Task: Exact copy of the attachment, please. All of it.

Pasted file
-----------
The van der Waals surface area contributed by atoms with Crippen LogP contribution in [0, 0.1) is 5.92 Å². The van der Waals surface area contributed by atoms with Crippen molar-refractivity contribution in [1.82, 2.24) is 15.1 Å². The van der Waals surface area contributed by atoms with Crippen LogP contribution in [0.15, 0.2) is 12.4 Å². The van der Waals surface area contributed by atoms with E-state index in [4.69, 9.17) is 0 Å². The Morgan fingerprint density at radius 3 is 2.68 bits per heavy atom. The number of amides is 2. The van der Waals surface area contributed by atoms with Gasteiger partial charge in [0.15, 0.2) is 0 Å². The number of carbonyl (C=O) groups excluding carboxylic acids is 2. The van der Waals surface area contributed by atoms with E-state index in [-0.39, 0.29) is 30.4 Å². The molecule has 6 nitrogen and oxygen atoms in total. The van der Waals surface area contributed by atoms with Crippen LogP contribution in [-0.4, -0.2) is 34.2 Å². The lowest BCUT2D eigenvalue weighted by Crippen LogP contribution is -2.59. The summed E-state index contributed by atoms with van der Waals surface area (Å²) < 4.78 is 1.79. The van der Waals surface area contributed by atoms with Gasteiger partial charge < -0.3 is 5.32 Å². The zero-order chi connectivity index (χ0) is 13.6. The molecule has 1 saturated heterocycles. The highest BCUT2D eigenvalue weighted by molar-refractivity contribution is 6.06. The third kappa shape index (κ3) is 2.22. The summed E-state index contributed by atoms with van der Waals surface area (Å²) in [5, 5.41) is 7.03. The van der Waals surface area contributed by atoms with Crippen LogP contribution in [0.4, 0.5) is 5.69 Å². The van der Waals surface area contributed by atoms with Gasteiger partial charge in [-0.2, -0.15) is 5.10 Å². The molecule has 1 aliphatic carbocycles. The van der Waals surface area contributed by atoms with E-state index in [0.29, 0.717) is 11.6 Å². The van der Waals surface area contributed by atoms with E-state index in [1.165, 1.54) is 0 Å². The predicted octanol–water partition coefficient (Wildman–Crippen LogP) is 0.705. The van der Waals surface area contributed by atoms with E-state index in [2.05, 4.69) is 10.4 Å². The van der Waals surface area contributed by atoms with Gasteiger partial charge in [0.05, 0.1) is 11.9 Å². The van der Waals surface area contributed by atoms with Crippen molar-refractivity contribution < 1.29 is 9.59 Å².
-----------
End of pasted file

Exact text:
The van der Waals surface area contributed by atoms with Crippen LogP contribution in [0, 0.1) is 5.92 Å². The van der Waals surface area contributed by atoms with Crippen molar-refractivity contribution in [1.82, 2.24) is 15.1 Å². The van der Waals surface area contributed by atoms with Crippen LogP contribution in [0.15, 0.2) is 12.4 Å². The van der Waals surface area contributed by atoms with E-state index in [4.69, 9.17) is 0 Å². The Morgan fingerprint density at radius 3 is 2.68 bits per heavy atom. The number of amides is 2. The van der Waals surface area contributed by atoms with Gasteiger partial charge in [0.15, 0.2) is 0 Å². The number of carbonyl (C=O) groups excluding carboxylic acids is 2. The van der Waals surface area contributed by atoms with E-state index in [-0.39, 0.29) is 30.4 Å². The molecule has 6 nitrogen and oxygen atoms in total. The van der Waals surface area contributed by atoms with Crippen LogP contribution in [-0.4, -0.2) is 34.2 Å². The lowest BCUT2D eigenvalue weighted by Crippen LogP contribution is -2.59. The summed E-state index contributed by atoms with van der Waals surface area (Å²) < 4.78 is 1.79. The van der Waals surface area contributed by atoms with Gasteiger partial charge < -0.3 is 5.32 Å². The zero-order chi connectivity index (χ0) is 13.6. The molecule has 1 saturated heterocycles. The highest BCUT2D eigenvalue weighted by molar-refractivity contribution is 6.06. The third kappa shape index (κ3) is 2.22. The summed E-state index contributed by atoms with van der Waals surface area (Å²) in [5, 5.41) is 7.03. The van der Waals surface area contributed by atoms with Crippen LogP contribution in [0.4, 0.5) is 5.69 Å². The van der Waals surface area contributed by atoms with Gasteiger partial charge in [-0.2, -0.15) is 5.10 Å². The molecule has 1 aliphatic carbocycles. The van der Waals surface area contributed by atoms with E-state index in [0.29, 0.717) is 11.6 Å². The van der Waals surface area contributed by atoms with E-state index in [1.165, 1.54) is 0 Å². The predicted octanol–water partition coefficient (Wildman–Crippen LogP) is 0.705. The van der Waals surface area contributed by atoms with E-state index in [2.05, 4.69) is 10.4 Å². The van der Waals surface area contributed by atoms with Gasteiger partial charge in [0.05, 0.1) is 11.9 Å². The van der Waals surface area contributed by atoms with Crippen molar-refractivity contribution < 1.29 is 9.59 Å².